Stylist Kamilla Akhmedova and photographer Kamila Rustambekova explore the uniquely designed doors to the traditional neighbourhoods—mahallas—of their native Tashkent. Marking the borders of local communities, the distinctive style of each door mirrors the characteristic features of these areas.
Sometimes, you might feel like a tourist in your own hometown. You wander around the city and seem to be teleported to another life. For me, it has become a kind of ritual, and now, when I want to recharge my batteries, I always go to the old bazaar or to the mahallas. Especially to the old ones.
Mahalla is something like a self-governing quarter where all the residents know one another and are very close-knit. Here you can see kids flying kites, elderly men playing backgammon, and covered women watering the ground. Mahalla is a place where you will always be greeted, offered fruits from people’s private gardens, and provided help if needed because both the doors and hearts are always wide open.
I find Soviet doors to be the most beautiful. They are often painted yoghurt-like or bright colors as if to symbolize summer. You cannot confuse them with anything else. Now, such doors are not as numerous as before since construction works are carried out chaotically in Tashkent. The owners of public and private territories favor new residential areas and there is a decreasing number of people who are eager to preserve the old look of the city.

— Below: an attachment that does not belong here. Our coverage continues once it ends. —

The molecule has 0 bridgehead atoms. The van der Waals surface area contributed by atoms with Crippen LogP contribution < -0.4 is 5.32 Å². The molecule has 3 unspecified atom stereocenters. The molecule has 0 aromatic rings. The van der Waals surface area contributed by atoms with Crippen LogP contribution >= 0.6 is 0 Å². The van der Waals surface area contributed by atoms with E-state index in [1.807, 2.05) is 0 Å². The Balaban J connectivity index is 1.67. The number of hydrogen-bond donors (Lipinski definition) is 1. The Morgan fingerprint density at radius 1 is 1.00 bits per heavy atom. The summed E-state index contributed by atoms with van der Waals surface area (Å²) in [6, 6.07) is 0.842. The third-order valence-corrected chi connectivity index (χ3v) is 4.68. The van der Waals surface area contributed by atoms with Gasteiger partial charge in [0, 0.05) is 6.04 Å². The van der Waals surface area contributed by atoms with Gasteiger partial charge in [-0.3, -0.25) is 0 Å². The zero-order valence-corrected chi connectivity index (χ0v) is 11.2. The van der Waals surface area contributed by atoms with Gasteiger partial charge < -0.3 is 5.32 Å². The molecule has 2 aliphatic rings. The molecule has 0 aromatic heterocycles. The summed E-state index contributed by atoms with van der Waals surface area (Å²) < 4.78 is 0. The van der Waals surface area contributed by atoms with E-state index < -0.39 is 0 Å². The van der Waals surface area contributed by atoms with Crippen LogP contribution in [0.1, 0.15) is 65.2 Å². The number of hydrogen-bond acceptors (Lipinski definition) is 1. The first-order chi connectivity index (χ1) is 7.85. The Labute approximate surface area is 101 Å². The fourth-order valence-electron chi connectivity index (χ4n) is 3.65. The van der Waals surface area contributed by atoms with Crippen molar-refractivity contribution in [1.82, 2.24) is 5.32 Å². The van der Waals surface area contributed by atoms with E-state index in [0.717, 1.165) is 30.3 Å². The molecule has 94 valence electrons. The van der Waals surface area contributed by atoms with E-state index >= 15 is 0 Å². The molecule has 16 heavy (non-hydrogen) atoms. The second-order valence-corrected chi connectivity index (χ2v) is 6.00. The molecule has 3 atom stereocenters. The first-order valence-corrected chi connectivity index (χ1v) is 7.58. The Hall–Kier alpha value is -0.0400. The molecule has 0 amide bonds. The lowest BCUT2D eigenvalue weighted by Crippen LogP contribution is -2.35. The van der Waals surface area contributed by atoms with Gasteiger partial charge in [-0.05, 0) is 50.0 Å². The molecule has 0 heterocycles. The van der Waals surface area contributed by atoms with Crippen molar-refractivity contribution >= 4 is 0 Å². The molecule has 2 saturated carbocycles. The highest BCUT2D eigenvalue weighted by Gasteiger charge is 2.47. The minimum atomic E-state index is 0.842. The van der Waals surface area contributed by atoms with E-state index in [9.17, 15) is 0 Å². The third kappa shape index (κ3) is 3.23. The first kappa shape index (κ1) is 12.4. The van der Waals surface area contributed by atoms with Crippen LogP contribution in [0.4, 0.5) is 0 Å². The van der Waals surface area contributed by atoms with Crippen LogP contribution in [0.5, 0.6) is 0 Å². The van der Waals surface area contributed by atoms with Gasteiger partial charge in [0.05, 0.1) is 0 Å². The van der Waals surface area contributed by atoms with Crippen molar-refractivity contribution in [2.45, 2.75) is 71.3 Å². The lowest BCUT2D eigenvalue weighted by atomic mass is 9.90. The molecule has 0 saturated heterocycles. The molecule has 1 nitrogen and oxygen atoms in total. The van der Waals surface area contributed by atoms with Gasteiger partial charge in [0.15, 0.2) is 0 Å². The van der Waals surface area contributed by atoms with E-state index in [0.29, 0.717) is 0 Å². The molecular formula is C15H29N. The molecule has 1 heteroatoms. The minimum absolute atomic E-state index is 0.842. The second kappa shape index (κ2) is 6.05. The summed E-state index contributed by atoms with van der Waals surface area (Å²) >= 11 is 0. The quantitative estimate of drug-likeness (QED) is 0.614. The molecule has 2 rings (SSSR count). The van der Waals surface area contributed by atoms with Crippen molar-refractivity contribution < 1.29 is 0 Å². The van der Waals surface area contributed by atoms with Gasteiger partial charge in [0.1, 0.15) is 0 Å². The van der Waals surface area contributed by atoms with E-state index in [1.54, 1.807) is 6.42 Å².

But there are also exceptions. For example, this year the Art and Culture Development Foundation under the Ministry of Culture of the Republic of Uzbekistan is taking part in the Venice Biennale of Architecture with a pavilion that has chosen the phenomenon of the mahalla as its subject. So, I thought it was a good reason to make a text about it and invited the photographer Kamila Rustambekova (who completely shares my love of the mahalla) to take pictures of these very Soviet doors.
As it turned out, not so many people know the stories behind mahalla doors, so we have enthusiastically reconstructed them by collecting fragments of information. We started with the artisan stalls near the Chorsu bazaar where craftsmen shared with us the origin of the interesting word “hasham,” translated from Old Uzbek as “aesthetics.” If translated literally, it means the soul and creativity that the “usto” (the master) puts into his creation. The doors also represent the style of a particular artisan.